UHURU is such a unit, where postgraduate and postdoctoral researchers can learn from each other, and extend their research beyond the traditional confines of disciplinary learning. Students are brought together in reading groups where they share transdisciplinary texts that all South African and African intellectuals should read, including new and/or alternative thinkers from Africa and other parts of the world.


UHURU has links with a number of universities and research centres in South Africa and internationally. The Unit strongly supports trans-university collaborations and encourages investigation without borders.

Strong partnerships have been established with the Centre for Indian Studies in Africa (CISA) and Wits Institute for Social and Economic Research (WISER), both at Wits University, and the Centre for Humanities Research (CHR) at the University of the Western Cape, amongst others.

All three are also funded by the Andrew W. Mellon Foundation and collaborate on research projects, speaker seminars, academic exchanges and fund-raising initiatives to afford students and academics the opportunity to spend time at each other’s institutes, and at others outside of South Africa.

UHURU and its partner universities in South Africa are constantly working on attracting postgraduate and postdoctoral researchers from the continent and other parts of the world. An important aspect of this is to reverse the trend whereby a considerable number of scholars from South Africa and the continent head for Europe and the United States to pursue their postgraduate and postdoctoral studies.

South Africa strives to attract top researches and to nurture a vibrant academic environment for human emancipation research.

Towards new theories of human emancipation

“It is worrying and terrifying to witness the oppression, inequality and corruption occurring in South Africa, Africa and the world today,” says UHURU Director, Prof Michael Neocosmos.

“At the moment, few new ways of thinking are being provided by intellectuals and even fewer solutions. We seem to be confronted only with questions without answers, so that the youth in particular are unclear regarding a way out of what seems to be a constant crisis.

“In Africa, the emancipation from poverty and oppression that liberation from colonialism and apartheid originally promised all people has not materialised. Uhuru is still elusive; freedom seems unattainable.

Corruption and the enrichment of a few

“In South Africa, more than two decades after the first democratic elections, the ANC government is finding it increasingly difficult to convince people that the struggle for liberation has led to anything other than corruption and the enrichment of a few. This is extremely disappointing for so many South Africans because the achievement of democracy came with so much hope.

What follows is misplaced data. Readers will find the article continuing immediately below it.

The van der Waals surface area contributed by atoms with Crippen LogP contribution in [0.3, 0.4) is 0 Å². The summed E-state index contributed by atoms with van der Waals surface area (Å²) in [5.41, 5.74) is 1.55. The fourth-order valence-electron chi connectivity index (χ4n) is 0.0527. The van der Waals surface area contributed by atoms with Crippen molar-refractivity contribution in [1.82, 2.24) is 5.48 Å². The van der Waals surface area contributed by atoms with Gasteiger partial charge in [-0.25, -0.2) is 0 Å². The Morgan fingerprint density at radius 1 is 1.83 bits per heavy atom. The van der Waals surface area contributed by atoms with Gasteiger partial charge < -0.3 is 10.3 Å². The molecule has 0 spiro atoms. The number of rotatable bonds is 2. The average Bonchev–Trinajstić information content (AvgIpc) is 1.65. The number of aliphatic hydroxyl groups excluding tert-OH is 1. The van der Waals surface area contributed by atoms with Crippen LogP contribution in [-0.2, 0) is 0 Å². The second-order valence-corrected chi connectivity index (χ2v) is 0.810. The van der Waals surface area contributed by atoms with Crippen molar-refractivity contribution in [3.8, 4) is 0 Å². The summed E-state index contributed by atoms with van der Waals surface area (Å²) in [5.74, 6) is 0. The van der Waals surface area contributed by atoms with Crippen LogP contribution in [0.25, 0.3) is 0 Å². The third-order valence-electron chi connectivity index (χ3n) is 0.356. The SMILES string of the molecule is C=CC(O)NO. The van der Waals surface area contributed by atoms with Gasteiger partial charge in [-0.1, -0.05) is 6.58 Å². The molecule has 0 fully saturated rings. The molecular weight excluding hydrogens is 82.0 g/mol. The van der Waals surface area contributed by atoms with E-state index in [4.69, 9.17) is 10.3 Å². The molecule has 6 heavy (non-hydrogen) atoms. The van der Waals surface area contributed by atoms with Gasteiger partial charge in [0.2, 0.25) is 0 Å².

“This achievement, which was the product of ordinary people’s efforts, ushered in a new way of thinking about emancipation for the first time on our continent with President Nelson Mandela calling for a peaceful transition to democracy with the participation of all the people,” explains Prof Neocosmos, citing what Nelson Mandela said in Durban in 1990:

“Since my release, I have become more convinced than ever that the real makers of history are the ordinary men and women of our country; their participation in every decision about the future is the only guarantee of true democracy and freedom.”

Up until that point the overwhelming dominant view of how freedom was to be achieved in Africa had been through the barrel of the gun.

The promised emancipation

Millions of young people are now questioning why they have not experienced much of the promised emancipation. They are questioning why racism has not been overcome, why the ANC government is not representing the interests of the majority, why they are denied access to a good education, employment or careers.

“We are seeing the frustration of young people everywhere, including in our universities. They want their lives and their dignity to be taken seriously, which is why we are experiencing the #RhodesMustFall and #FeesMustFall campaigns, the municipal services and education protests, and increasing support for the Economic Freedom Fighters,” continues Prof Neocosmos.

“South Africa is not alone in its experience of such protests. We are seeing protests and uprisings throughout Africa and the rest of the world. We are seeing young people reverting to fundamentalism of a quasi- fascist religious or ethnic nature, whether it is Islamic fundamentalism or fundamentalist Christianity or indeed ‘tribalistic’ Zulu-ness for example.

“In our country, such identitarian fundamentalisms are unfortunately allowed to overflow into xenophobic violence as we witnessed in 2015 in KwaZulu-Natal.”

These are frightening trends because the solutions to humanity’s problems cannot be found by reverting to crude ethnic and identity politics. Rather, the imperative today is for all of us to rethink in universal terms about humanity, democracy and human emancipation.